T-70. Printing Design and Publication
In today's cultural institutions, the texts for announcements, newsletters – even full-dress catalogs – are composed on computers, often by staff members with scant graphic design background. By precept and critical examination of work, the course pinpoints how available software can generate appropriate design from laser-printed posters and leaflets through complex projects involving commercial printers. Prime concerns are suitability, client expectations and institutional authority.
This course is aimed at library and museum staff responsible for the appearance of printed materials ranging from simple case labels to elaborately illustrated catalogs. It will begin by examining expectations: What constitutes a document meeting library or museum standards? What fails? And why? The developing doctrine of typographic organization and design calls forth an evaluation of materials, tools, and processes.
With the computer's seemingly infinite choice of type faces and visual approaches, how can an institution's materials appear assertive, but not commercial; authoritative, yet not passé? How is the identity of a cultural institution to be achieved? The course dwells less on how to run available software than upon the question, "What should your next printed piece really look like in every detail?" Design problems are posed as student exercises, and considerable time will be spent evaluating examples of museum and library printing supplied by students, the instructor, and the Rare Book School collections.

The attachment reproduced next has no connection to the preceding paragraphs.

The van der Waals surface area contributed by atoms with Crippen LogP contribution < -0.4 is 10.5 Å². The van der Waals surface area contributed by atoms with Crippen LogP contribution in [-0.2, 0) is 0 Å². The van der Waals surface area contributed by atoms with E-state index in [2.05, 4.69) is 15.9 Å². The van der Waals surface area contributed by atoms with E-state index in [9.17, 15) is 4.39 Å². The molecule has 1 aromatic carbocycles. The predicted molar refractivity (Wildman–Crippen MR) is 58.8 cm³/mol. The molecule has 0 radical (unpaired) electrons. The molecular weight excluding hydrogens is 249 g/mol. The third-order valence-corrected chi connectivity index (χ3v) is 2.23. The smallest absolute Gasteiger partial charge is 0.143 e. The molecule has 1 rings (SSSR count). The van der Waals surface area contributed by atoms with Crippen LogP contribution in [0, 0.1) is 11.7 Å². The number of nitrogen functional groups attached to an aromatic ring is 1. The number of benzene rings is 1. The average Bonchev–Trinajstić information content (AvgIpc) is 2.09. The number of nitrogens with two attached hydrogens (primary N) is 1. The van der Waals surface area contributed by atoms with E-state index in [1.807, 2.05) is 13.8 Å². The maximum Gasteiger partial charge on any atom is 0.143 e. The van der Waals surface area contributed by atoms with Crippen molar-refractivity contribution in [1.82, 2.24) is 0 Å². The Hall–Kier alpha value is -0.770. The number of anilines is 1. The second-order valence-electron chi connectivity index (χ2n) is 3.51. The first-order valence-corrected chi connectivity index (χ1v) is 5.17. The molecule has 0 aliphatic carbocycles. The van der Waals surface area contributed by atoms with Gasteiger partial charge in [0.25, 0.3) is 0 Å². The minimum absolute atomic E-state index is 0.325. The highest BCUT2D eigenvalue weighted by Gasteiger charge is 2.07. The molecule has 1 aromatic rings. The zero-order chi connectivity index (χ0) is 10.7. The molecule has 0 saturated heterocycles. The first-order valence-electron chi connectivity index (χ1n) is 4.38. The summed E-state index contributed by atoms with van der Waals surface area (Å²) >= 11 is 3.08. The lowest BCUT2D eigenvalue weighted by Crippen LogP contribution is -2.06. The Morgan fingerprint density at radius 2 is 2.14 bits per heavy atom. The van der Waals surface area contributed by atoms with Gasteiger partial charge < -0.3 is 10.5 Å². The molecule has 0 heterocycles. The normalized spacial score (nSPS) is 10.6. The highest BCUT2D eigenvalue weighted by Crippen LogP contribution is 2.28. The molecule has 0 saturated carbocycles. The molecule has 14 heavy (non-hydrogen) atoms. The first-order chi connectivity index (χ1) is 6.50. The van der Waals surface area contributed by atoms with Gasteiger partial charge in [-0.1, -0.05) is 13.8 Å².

Applicants, in their personal statement, should describe their present design, production, and/or administrative responsibilities, opportunities and aspirations -- mentioning topics they would particularly like to see covered by the course.
Greer Allen taught this course annually from 1994 through 2004.